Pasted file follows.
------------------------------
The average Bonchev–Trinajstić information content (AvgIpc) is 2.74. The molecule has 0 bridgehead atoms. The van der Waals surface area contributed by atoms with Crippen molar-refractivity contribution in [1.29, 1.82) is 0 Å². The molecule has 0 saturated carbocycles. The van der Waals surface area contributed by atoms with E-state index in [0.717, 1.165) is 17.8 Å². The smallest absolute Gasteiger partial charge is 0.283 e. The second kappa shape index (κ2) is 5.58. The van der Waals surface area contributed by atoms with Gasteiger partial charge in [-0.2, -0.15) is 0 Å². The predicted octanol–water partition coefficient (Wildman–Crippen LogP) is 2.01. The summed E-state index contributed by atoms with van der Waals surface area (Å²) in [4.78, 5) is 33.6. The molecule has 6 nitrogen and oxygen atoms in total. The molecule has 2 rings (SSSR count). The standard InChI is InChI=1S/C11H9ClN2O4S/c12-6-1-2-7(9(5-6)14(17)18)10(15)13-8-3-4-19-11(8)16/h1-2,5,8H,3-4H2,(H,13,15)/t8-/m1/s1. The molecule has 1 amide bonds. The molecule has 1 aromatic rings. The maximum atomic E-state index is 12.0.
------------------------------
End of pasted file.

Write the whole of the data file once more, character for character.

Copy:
The average Bonchev–Trinajstić information content (AvgIpc) is 2.74. The molecule has 0 bridgehead atoms. The van der Waals surface area contributed by atoms with Crippen molar-refractivity contribution in [1.29, 1.82) is 0 Å². The molecule has 0 saturated carbocycles. The van der Waals surface area contributed by atoms with E-state index in [0.717, 1.165) is 17.8 Å². The smallest absolute Gasteiger partial charge is 0.283 e. The second kappa shape index (κ2) is 5.58. The van der Waals surface area contributed by atoms with Gasteiger partial charge in [-0.2, -0.15) is 0 Å². The predicted octanol–water partition coefficient (Wildman–Crippen LogP) is 2.01. The summed E-state index contributed by atoms with van der Waals surface area (Å²) in [4.78, 5) is 33.6. The molecule has 6 nitrogen and oxygen atoms in total. The molecule has 2 rings (SSSR count). The standard InChI is InChI=1S/C11H9ClN2O4S/c12-6-1-2-7(9(5-6)14(17)18)10(15)13-8-3-4-19-11(8)16/h1-2,5,8H,3-4H2,(H,13,15)/t8-/m1/s1. The molecule has 1 amide bonds. The molecule has 1 aromatic rings. The maximum atomic E-state index is 12.0.